Adding a video camera to your TV webcam-style isn’t a new concept.  In fact, it isn’t even new to Logitech, but today they began sending out announcements about their brand new HD model.  The Logitech TV Cam HD takes the whole process to it’s next logical level, which is, of course, HD.

The new camera, which isn’t exactly small at 9.5 inches in width, is capable of full 720p high definition resolution.  In addition, it has 802.11 g/n or ethernet connectivity, an HDMI connector port, Carl Zeiss optics, pan and tilt, and 4 noise canceling microphones so the whole family can video chat with grandma.  It even comes with a remote control and a 6 foot HDMI cable.

  • Connect to anyone on Skype™
  • Ready to use with any HDMI/HDTV
  • Rings whether your TV is On/Off
  • Clear, full-room view

All of this functionality doesn’t come cheap.  The MSRP is $199, which is a significant jump from the previous Logitech model.  While there are other, cheaper solutions that do essentially this same thing, Logitech seems to have created the model to beat for those who want the top-of-the-line features.  Currently the device seems to be available only through the Logitech web site.


HD Skype Podcasting Solution with Tricaster



Over the past 10 years, I have been very successful in incorporating Skype into my various podcasts. Earlier this year I upgraded my windows based 2 channel SD Skype solution to one that is HD Mac-based. I have depicted the solution I am currently using. Be aware that my end goal was to always have the guest appear full screen in my video production and not just filmed on the monitor. For those shows that want to simply focus a camera on the monitor, you can eliminate a large portion of this design.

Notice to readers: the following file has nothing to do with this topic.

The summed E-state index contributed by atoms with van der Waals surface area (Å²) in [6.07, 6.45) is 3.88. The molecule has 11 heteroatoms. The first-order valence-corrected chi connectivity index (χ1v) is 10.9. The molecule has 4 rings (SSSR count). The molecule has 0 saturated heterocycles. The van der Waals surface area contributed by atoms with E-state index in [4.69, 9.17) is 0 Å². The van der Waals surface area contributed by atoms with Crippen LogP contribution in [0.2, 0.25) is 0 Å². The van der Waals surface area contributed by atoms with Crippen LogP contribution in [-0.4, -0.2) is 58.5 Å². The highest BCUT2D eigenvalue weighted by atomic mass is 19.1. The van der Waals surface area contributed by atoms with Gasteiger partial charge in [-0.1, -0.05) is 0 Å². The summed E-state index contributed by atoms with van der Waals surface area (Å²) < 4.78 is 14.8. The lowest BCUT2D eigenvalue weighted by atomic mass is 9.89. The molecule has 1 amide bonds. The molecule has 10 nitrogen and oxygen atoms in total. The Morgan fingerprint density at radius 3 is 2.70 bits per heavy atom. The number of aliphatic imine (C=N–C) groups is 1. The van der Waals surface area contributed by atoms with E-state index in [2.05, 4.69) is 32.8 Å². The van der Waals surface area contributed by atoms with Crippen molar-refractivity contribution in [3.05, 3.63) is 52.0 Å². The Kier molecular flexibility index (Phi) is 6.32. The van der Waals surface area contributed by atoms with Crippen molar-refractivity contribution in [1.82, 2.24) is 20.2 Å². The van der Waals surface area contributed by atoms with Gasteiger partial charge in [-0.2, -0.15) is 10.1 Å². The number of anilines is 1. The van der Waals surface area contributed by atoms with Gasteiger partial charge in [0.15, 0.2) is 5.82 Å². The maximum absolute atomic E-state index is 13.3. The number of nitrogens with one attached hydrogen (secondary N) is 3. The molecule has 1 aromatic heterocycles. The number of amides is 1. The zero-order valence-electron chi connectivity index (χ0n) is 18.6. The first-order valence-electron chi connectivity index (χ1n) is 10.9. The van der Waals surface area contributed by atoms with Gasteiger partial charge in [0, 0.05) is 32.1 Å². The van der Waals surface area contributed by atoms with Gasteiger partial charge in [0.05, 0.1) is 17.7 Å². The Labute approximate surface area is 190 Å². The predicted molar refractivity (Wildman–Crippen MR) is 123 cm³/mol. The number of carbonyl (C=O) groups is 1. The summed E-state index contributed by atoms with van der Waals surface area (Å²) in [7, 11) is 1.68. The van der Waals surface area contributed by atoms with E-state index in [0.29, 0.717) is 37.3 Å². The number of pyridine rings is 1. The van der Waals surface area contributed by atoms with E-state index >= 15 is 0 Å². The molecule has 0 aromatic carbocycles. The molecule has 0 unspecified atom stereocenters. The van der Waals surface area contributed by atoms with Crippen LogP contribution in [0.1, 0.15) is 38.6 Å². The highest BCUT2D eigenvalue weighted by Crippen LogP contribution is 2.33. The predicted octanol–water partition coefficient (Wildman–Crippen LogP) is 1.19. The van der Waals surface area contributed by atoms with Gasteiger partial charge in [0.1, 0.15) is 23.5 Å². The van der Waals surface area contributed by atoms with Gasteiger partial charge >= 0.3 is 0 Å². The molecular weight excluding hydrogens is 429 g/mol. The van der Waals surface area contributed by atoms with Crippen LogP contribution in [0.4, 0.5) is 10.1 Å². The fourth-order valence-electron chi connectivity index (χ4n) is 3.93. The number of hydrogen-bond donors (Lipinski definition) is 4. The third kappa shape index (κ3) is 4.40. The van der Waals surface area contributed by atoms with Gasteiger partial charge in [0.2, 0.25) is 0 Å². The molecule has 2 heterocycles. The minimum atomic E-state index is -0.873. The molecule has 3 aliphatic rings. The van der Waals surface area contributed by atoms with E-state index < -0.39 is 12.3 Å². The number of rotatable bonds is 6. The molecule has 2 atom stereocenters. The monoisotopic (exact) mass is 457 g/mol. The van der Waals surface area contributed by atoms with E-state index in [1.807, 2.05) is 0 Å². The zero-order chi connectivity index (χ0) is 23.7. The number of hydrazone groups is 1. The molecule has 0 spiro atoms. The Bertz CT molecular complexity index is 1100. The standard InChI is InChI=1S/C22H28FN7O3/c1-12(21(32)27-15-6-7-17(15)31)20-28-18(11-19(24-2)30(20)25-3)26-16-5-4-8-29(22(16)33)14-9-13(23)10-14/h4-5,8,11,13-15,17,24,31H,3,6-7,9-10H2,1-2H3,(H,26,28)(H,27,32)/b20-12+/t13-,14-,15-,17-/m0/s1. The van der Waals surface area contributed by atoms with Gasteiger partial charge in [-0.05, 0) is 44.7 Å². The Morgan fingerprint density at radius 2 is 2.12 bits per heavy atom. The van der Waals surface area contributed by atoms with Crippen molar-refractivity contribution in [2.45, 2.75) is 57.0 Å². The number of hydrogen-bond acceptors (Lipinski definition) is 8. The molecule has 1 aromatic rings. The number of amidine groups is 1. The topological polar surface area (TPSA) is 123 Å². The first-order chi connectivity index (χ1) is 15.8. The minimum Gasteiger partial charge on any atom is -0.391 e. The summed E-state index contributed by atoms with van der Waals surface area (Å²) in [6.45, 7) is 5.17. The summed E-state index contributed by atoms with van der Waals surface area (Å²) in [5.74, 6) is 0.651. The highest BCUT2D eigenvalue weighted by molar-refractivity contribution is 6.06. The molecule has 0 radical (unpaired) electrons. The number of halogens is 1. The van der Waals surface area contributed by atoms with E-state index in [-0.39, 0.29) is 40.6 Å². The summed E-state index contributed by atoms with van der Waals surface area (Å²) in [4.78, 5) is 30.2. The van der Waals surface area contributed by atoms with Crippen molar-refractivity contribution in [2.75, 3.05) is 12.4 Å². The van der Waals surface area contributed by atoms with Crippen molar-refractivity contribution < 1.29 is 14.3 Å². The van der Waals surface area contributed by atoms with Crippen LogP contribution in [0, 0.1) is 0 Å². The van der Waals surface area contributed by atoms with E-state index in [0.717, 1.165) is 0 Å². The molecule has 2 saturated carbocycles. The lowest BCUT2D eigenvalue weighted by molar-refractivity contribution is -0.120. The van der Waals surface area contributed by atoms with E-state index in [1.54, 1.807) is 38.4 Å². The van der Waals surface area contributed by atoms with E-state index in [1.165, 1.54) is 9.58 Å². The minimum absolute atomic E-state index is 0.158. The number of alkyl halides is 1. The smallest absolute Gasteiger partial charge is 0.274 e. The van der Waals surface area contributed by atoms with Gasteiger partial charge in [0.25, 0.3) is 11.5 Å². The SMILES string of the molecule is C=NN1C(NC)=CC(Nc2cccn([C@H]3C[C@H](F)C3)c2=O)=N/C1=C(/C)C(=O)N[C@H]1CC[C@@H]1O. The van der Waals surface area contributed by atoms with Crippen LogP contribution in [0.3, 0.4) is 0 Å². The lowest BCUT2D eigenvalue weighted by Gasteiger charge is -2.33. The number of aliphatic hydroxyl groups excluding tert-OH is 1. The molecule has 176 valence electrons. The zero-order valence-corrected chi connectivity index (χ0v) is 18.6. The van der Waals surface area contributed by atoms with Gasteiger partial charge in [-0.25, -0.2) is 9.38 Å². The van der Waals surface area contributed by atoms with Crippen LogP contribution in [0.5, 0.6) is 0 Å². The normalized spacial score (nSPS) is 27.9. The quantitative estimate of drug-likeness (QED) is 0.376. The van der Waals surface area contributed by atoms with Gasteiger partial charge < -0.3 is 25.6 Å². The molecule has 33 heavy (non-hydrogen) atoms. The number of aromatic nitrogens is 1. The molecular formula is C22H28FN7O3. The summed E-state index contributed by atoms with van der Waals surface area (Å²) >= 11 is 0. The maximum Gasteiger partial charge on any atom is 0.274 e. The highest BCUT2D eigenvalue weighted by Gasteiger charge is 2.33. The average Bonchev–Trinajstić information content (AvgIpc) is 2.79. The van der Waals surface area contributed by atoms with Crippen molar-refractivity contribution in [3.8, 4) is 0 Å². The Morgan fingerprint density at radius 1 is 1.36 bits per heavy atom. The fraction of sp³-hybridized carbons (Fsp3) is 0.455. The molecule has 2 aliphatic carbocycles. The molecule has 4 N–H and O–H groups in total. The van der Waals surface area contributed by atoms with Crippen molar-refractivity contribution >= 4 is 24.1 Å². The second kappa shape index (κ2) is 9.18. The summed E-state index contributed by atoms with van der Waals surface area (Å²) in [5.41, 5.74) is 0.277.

I have a two-channel solution, so you would need to double the gear shown here to have two people participate. You can easily utilize a different video ingestion system. I happen to use a Tricaster TC1 for my studio.  Some content creators use a Video capture card from Blackmagic design to ingest the Skype video into their system for use with something like Wirecast.

Feel free to copy the design or improve upon it. If you do improve upon the design be sure to leave a comment on what you did to improve the design.

Gear as Shown:
Mac Mini (Base Model)($599.00)
EBTECH Hum Eliminator ($80.00)
Mackie Mixer (Any Mixer with Mix Minus will work)
Atlona HDMI Distribution Amplifier ($299.00)
HP Monitor ($265.00)
Black Magic Design HDMI to SDI Converter ($295.00)
Tricaster 860 or Other Video Ingest Card / System
(New) Magwell SDI – USB Video Capture Dongle